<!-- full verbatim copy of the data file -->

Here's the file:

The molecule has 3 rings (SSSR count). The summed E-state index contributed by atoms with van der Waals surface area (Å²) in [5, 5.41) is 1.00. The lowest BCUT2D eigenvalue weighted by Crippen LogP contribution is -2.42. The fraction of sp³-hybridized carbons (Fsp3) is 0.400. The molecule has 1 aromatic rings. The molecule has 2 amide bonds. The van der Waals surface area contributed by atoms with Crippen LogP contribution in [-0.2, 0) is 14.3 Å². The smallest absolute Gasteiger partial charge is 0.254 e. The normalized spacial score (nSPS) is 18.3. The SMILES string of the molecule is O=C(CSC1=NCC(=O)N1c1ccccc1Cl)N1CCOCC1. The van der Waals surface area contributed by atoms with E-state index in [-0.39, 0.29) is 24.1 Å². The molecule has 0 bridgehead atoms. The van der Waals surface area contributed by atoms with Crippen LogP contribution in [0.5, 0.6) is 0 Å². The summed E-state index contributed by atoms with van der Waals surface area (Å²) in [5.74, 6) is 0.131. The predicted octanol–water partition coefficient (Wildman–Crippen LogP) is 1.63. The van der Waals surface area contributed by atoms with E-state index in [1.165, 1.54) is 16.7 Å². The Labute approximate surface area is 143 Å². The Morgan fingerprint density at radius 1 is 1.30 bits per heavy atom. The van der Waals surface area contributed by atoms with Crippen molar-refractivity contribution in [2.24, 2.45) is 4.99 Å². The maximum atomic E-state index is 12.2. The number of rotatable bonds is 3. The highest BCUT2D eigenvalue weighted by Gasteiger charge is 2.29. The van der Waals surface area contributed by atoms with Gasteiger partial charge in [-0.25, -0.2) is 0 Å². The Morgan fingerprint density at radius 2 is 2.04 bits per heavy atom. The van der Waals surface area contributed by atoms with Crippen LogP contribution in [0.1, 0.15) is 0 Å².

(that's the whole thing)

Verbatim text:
The molecule has 3 rings (SSSR count). The summed E-state index contributed by atoms with van der Waals surface area (Å²) in [5, 5.41) is 1.00. The lowest BCUT2D eigenvalue weighted by Crippen LogP contribution is -2.42. The fraction of sp³-hybridized carbons (Fsp3) is 0.400. The molecule has 1 aromatic rings. The molecule has 2 amide bonds. The van der Waals surface area contributed by atoms with Crippen LogP contribution in [-0.2, 0) is 14.3 Å². The smallest absolute Gasteiger partial charge is 0.254 e. The normalized spacial score (nSPS) is 18.3. The SMILES string of the molecule is O=C(CSC1=NCC(=O)N1c1ccccc1Cl)N1CCOCC1. The van der Waals surface area contributed by atoms with E-state index in [-0.39, 0.29) is 24.1 Å². The molecule has 0 bridgehead atoms. The van der Waals surface area contributed by atoms with Crippen LogP contribution in [0.5, 0.6) is 0 Å². The summed E-state index contributed by atoms with van der Waals surface area (Å²) in [5.74, 6) is 0.131. The predicted octanol–water partition coefficient (Wildman–Crippen LogP) is 1.63. The van der Waals surface area contributed by atoms with E-state index in [1.165, 1.54) is 16.7 Å². The Labute approximate surface area is 143 Å². The Morgan fingerprint density at radius 1 is 1.30 bits per heavy atom. The van der Waals surface area contributed by atoms with Crippen molar-refractivity contribution in [2.24, 2.45) is 4.99 Å². The maximum atomic E-state index is 12.2. The number of rotatable bonds is 3. The highest BCUT2D eigenvalue weighted by Gasteiger charge is 2.29. The van der Waals surface area contributed by atoms with Gasteiger partial charge in [-0.25, -0.2) is 0 Å². The Morgan fingerprint density at radius 2 is 2.04 bits per heavy atom. The van der Waals surface area contributed by atoms with Crippen LogP contribution in [0.1, 0.15) is 0 Å².